Tuesday, April 22, 2014

Atropine eyedrops for the control of shortsightedness

Shortsightedness is a huge problem in Singapore and many big cities around the world. More than half of Singapore schoolchildren are already wearing glasses for shortsightedness by the age of 12 years. What is worrying is that the earlier one starts out becoming shortsighted, the higher the final spectacle degree tends to be. Very highly shortsighted people are at increased risk of eye problems like cataract and retinal problems at a younger than average age.

It is important therefore that we try to slow down the increase of shortsightedness as much as possible. Ensure that a child spends 1-2 hours outdoors in sunlight each day. Take regular breaks from near work when reading or with computer use. Apart from these, using Atropine eyedrops is the only method proven in big studies (randomised controlled trials) to slow down the rate at which shortsightedness increases.

What is Atropine?
This is a chemical obtained from plants in the same family as the nightshade plant. Owing to the presence of extremely high levels of atropine and other chemicals, the berries and leaves of the plant are poisonous. 
The Atropa Belladonna plant
Interestingly, the nightshade plant is also called ‘belladonna’ (meaning beautiful woman in Italian) as people in the past used atropine to dilate the eyes for a cosmetic effect! It achieves its effects in the body by blocking a special receptor molecule that among other things controls the action of muscles as well as the growth of the eyeball.

Atropine is available in many forms, but for eye conditions it is used as an eyedrop. Various concentrations have been tried but the commonly available concentrations are 1%, 0.125% and 0.01%.

Traditional treatment (Atropine 1%)
Traditionally, to reduce the rate at which shortsightedness increases, 1% Atropine eyedrops were used once a day or even once a week. In a study at the Singapore National Eye Centre, 1% eyedrops used once a day reduced the progression of shortsightedness from an average of 100 degrees a year to less than 25 degrees a year. Our experience suggests that using it even once a week has a very similar effect.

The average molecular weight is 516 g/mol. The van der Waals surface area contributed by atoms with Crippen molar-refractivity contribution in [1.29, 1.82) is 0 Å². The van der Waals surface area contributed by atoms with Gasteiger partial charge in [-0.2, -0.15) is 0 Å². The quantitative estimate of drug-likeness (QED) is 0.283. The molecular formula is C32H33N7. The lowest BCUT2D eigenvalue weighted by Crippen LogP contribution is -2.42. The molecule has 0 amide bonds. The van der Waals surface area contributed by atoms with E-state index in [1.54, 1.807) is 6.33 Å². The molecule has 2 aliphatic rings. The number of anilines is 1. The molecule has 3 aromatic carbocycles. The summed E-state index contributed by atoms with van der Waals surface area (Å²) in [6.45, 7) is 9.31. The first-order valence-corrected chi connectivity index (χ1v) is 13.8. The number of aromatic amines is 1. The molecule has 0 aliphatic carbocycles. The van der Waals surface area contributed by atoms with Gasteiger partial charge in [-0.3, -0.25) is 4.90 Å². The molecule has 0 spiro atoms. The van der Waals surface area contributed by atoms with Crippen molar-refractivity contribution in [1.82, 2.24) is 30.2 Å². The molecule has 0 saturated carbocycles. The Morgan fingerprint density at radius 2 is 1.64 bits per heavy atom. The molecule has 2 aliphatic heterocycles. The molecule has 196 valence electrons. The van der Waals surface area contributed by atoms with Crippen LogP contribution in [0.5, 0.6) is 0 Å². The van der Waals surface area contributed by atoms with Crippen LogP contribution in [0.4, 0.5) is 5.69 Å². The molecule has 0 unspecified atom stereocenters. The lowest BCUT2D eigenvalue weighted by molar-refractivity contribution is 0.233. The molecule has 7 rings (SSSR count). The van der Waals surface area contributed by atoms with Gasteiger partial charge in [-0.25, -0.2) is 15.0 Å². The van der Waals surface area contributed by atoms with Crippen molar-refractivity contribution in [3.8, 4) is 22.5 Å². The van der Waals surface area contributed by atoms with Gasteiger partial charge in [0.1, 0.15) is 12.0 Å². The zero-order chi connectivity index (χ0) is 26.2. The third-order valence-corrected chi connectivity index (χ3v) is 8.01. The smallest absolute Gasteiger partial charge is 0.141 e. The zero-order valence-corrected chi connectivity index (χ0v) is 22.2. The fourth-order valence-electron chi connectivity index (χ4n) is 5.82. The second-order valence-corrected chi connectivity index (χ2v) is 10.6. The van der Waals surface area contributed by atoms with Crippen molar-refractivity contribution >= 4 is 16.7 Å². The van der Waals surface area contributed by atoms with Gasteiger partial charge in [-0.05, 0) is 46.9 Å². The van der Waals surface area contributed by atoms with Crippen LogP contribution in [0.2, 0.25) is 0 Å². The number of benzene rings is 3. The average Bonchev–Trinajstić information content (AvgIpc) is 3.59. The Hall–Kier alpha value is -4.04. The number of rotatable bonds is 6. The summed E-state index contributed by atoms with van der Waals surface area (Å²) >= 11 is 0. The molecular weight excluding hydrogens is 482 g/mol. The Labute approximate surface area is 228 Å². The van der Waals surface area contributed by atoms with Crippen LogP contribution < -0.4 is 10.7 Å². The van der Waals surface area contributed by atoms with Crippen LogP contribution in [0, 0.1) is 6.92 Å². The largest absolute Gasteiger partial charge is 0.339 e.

Atropine 1% eyedrops

Side effects of traditional Atropine treatment

Atropine 1% dilates the pupil and relaxes the muscle used for near focusing inside the eye. As a result patients feel very sensitive to bright lights and with normal glasses on have difficulty with close up work such as reading. If this concentration is used, special glasses which turn dark outdoors (‘Transitions’ lenses) and which have progressive lenses (having a near section below for near focus) are required. All of these side effects are temporary and disappear when the patient stops using the drops.

Newer treatments (Atropine 0.125% and 0.01%)

In an effort to do away with the side effects of Atropine, lower concentrations of Atropine were tried. When used once every day, 61% of those using 0.1% and only 6% of those using 0.01% Atropine felt a need for special ‘Transitions’ and progressive lenses. Therefore, normal glasses or contact lenses can usually be worn while the 0.01% Atropine concentration is used.
Atropine 0.01% eyedrops
However, the lower concentrations are not as effective as the 1% concentration at slowing progression of shortsightedness. On average, the myopia progression over 2 years for 1% Atropine was 28 degrees, for 0.1% 38 degrees, and for 0.01% 49 degrees. This was still better than the 120 degree increase seen in those who were not using the Atropine eyedrops.